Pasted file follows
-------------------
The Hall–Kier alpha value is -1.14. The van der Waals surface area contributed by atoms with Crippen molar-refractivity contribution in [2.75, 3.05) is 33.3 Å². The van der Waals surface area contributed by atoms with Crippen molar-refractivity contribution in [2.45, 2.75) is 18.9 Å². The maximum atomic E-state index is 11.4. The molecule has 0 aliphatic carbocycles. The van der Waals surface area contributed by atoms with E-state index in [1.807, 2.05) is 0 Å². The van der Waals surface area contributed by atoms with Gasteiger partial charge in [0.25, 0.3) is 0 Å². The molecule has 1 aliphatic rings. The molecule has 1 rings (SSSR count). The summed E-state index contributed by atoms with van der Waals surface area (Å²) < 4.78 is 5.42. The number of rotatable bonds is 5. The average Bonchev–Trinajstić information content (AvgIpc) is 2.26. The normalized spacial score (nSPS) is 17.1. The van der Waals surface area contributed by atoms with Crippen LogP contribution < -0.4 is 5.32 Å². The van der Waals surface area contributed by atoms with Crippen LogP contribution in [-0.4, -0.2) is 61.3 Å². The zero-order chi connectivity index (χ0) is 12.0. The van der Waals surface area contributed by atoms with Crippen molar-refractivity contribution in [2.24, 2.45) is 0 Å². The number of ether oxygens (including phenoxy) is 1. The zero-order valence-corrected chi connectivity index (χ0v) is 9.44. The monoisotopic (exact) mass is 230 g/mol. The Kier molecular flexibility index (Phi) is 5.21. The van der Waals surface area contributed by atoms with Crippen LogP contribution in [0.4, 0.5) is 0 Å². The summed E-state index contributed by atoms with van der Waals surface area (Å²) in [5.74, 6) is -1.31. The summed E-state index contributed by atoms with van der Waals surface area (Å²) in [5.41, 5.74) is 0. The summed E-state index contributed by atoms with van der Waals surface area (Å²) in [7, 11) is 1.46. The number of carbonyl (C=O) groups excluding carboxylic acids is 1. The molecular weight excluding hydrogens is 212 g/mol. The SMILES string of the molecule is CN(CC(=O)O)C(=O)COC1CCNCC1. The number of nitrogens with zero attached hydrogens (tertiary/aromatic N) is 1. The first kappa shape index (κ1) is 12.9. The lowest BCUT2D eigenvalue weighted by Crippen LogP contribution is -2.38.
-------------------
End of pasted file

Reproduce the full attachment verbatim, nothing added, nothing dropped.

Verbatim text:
The Hall–Kier alpha value is -1.14. The van der Waals surface area contributed by atoms with Crippen molar-refractivity contribution in [2.75, 3.05) is 33.3 Å². The van der Waals surface area contributed by atoms with Crippen molar-refractivity contribution in [2.45, 2.75) is 18.9 Å². The maximum atomic E-state index is 11.4. The molecule has 0 aliphatic carbocycles. The van der Waals surface area contributed by atoms with E-state index in [1.807, 2.05) is 0 Å². The van der Waals surface area contributed by atoms with Gasteiger partial charge in [0.25, 0.3) is 0 Å². The molecule has 1 aliphatic rings. The molecule has 1 rings (SSSR count). The summed E-state index contributed by atoms with van der Waals surface area (Å²) < 4.78 is 5.42. The number of rotatable bonds is 5. The average Bonchev–Trinajstić information content (AvgIpc) is 2.26. The normalized spacial score (nSPS) is 17.1. The van der Waals surface area contributed by atoms with Crippen LogP contribution < -0.4 is 5.32 Å². The van der Waals surface area contributed by atoms with Crippen LogP contribution in [-0.4, -0.2) is 61.3 Å². The zero-order chi connectivity index (χ0) is 12.0. The van der Waals surface area contributed by atoms with Crippen molar-refractivity contribution in [2.24, 2.45) is 0 Å². The number of ether oxygens (including phenoxy) is 1. The zero-order valence-corrected chi connectivity index (χ0v) is 9.44. The monoisotopic (exact) mass is 230 g/mol. The Kier molecular flexibility index (Phi) is 5.21. The van der Waals surface area contributed by atoms with Crippen LogP contribution in [0.4, 0.5) is 0 Å². The summed E-state index contributed by atoms with van der Waals surface area (Å²) in [5.74, 6) is -1.31. The summed E-state index contributed by atoms with van der Waals surface area (Å²) in [5.41, 5.74) is 0. The summed E-state index contributed by atoms with van der Waals surface area (Å²) in [7, 11) is 1.46. The number of carbonyl (C=O) groups excluding carboxylic acids is 1. The molecular weight excluding hydrogens is 212 g/mol. The SMILES string of the molecule is CN(CC(=O)O)C(=O)COC1CCNCC1. The number of nitrogens with zero attached hydrogens (tertiary/aromatic N) is 1. The first kappa shape index (κ1) is 12.9. The lowest BCUT2D eigenvalue weighted by Crippen LogP contribution is -2.38.